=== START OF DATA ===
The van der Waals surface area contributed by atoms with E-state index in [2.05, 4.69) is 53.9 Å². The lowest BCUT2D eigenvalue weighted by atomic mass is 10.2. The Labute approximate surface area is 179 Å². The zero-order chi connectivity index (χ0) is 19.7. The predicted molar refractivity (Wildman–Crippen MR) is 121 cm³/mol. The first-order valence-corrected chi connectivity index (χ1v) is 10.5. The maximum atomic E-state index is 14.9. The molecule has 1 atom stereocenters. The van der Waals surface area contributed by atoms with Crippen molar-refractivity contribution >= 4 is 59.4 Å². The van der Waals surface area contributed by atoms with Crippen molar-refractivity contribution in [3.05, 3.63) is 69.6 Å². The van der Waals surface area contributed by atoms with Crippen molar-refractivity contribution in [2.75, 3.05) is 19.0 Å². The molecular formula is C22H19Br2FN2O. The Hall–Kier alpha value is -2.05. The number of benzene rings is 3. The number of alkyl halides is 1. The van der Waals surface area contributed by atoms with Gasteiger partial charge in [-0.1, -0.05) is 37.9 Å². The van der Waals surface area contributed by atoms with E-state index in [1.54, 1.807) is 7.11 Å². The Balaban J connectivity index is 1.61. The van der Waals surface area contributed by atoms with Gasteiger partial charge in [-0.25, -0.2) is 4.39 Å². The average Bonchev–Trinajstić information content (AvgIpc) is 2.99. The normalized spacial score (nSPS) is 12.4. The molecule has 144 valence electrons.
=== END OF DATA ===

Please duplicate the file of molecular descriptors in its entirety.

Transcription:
The van der Waals surface area contributed by atoms with E-state index in [2.05, 4.69) is 53.9 Å². The lowest BCUT2D eigenvalue weighted by atomic mass is 10.2. The Labute approximate surface area is 179 Å². The zero-order chi connectivity index (χ0) is 19.7. The predicted molar refractivity (Wildman–Crippen MR) is 121 cm³/mol. The first-order valence-corrected chi connectivity index (χ1v) is 10.5. The maximum atomic E-state index is 14.9. The molecule has 1 atom stereocenters. The van der Waals surface area contributed by atoms with Crippen molar-refractivity contribution >= 4 is 59.4 Å². The van der Waals surface area contributed by atoms with Crippen molar-refractivity contribution in [3.05, 3.63) is 69.6 Å². The van der Waals surface area contributed by atoms with Crippen molar-refractivity contribution in [2.75, 3.05) is 19.0 Å². The molecular formula is C22H19Br2FN2O. The Hall–Kier alpha value is -2.05. The number of benzene rings is 3. The number of alkyl halides is 1. The van der Waals surface area contributed by atoms with Gasteiger partial charge in [-0.1, -0.05) is 37.9 Å². The van der Waals surface area contributed by atoms with E-state index in [1.54, 1.807) is 7.11 Å². The Balaban J connectivity index is 1.61. The van der Waals surface area contributed by atoms with Gasteiger partial charge in [-0.25, -0.2) is 4.39 Å². The average Bonchev–Trinajstić information content (AvgIpc) is 2.99. The normalized spacial score (nSPS) is 12.4. The molecule has 144 valence electrons.